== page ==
Millions of Americans trace their lines back to Irish Potato Famine immigrants. Descendants that want to know more about their Irish heritage need to have realistic expectations about what they can hope to find in the Emerald Isle.
The first hurdle to jump is tracing the immigrant back to his or her place of origin. There are few emigration records in Ireland that document out-migrants, necessitating research in records of the United States of America. Passenger lists, family bibles, gravestones, sexton's accounts, funeral home records, military records, census records, probate records, religious records (especially Catholic records), obituaries, death certificates, marriage certificates, and naturalization records are among the key sources to check to yield this information. Each of these sources may contain useful data that can help determine specific Irish parishes of origin. Paying attention to details, such as whether or not an Irishman immigrated solo, with family, or friends, may prove decisive in locating ancestral hometowns.
If the objective of crossing the ocean is achieved, the second hurdle is the Irish records themselves. The top three sources of genealogical value in the British Isles in the 19th century are: church records, census records, and civil registration. Sadly, Ireland lagged behind England, Wales, and Scotland in creating each of these record types.
1. Church Records
The Irish did not begin keeping religious registers as early as the other nations in the British Isles. While parish registers in England, Wales, and Scotland may date back as early as the 1500s or 1600s, in Ireland, few predate the year 1800. In addition, only about 1/3 of the Catholic registers from the first-half of the 19th century have survived. This is horrible considering that almost all of the people in the portion of Ireland that split off to become the Republic of Eire were Catholic. The reason for this occurrence is outlined in Tracing Your Irish Roots:
Unfortunately, due to neglect, accidental destruction or government repression, many of these records only commence in the nineteenth century. The Penal Laws, for example, which were in force between 1692 and 1793, restricted the ability of non-conformist denominations (including Catholics and Presbyterians) to practise their religion openly.
Christening records for Irish ancestors who emigrated during the Great Famine may or may not exist.
2. Census Records
Ireland is also missing another key 19th-century British source: national censuses. Throughout the remainder of the British Isles, population censuses have survived from the year 1841 forward. In Ireland, on the other hand, the first complete census to survive is for the year 1901. This is a long time after the majority of the emigrants left, but with a little luck and some good leads, genealogists can locate relatives who stayed behind in this census. Watch for inconsistencies, however, as the 1851 Census for the City of Dublin, Ireland has survived and been published on CD-Rom, see www.eneclann.ie/publications-5.asp.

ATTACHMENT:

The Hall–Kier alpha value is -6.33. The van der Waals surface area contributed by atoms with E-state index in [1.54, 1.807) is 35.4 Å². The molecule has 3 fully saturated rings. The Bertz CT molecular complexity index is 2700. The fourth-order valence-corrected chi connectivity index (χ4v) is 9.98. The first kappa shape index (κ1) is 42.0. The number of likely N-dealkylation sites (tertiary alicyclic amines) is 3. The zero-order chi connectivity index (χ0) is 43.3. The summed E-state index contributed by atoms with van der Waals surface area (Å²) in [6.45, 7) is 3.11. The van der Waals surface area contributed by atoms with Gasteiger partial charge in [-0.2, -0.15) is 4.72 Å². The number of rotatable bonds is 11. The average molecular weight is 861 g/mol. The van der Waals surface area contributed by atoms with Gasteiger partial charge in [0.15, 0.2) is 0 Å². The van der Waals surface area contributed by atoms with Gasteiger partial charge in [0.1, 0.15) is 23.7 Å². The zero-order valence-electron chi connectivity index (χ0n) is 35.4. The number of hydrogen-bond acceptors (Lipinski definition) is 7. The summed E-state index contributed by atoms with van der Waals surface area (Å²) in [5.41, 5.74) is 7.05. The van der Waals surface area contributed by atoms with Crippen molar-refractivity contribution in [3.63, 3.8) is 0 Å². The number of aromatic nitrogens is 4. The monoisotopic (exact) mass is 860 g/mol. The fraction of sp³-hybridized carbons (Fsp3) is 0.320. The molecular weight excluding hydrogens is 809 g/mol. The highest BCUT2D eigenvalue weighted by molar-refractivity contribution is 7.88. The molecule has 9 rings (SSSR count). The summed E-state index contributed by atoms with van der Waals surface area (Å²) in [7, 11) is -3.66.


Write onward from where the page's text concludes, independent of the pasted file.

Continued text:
3. Civil Registration
In England and Wales, civil registration of births, marriages, and deaths commenced in the year 1837. In Scotland, it began in 1855. Unfortunately, in Ireland, records of all births, marriages, and deaths did not begin until the year 1864. This misses individuals who left during the Great Famine, but has the potential to contain references to family members who stayed behind.
The third hurdle, if by chance you are able to (1) cross the ocean, and (2) find the parish or origin and locate family members in the above mentioned sources that stayed behind to wade through the Famine, is to figure out which Patrick Murphy is your Patrick Murphy. The Irish used a select few given names and many surnames, like Murphy, were very common in the 19th century.
Richard W. Price, AG®, and President of the genealogical firm "Price & Associates" headquartered in downtown Salt Lake City, summed up expectations for tracing Irish roots. He said that it is highly unlikely that professional researchers will be able to extend pedigrees for families of lower class status (farmers) back to ancestors born before the year 1780. In a lecture at the Society of Genealogist's Family History Show in London, Michael Gandy, Editor of the Genealogists Magazine, presented the same results about individuals even higher up the social ladder.
Despite our best efforts to extend pedigrees, many of us will get lost in the genealogical black hole known as Ireland. In the 19th century, alternative record types do exist, such as Griffith's Valuation and Tithe Applotment Books; however, they do not yield the same results the top three sources could have. Attempting to trace Irish immigrants who came to America in the 17th and 18th centuries approaches even closer to the word "impossible." The author himself, who descends from Jesse Murphy, a patriot from Virginia in the Revolutionary War, may never know where in Ireland his ancestors originated. In the future, when DNA tests have become more widespread, additional pieces of the puzzle may fall into place.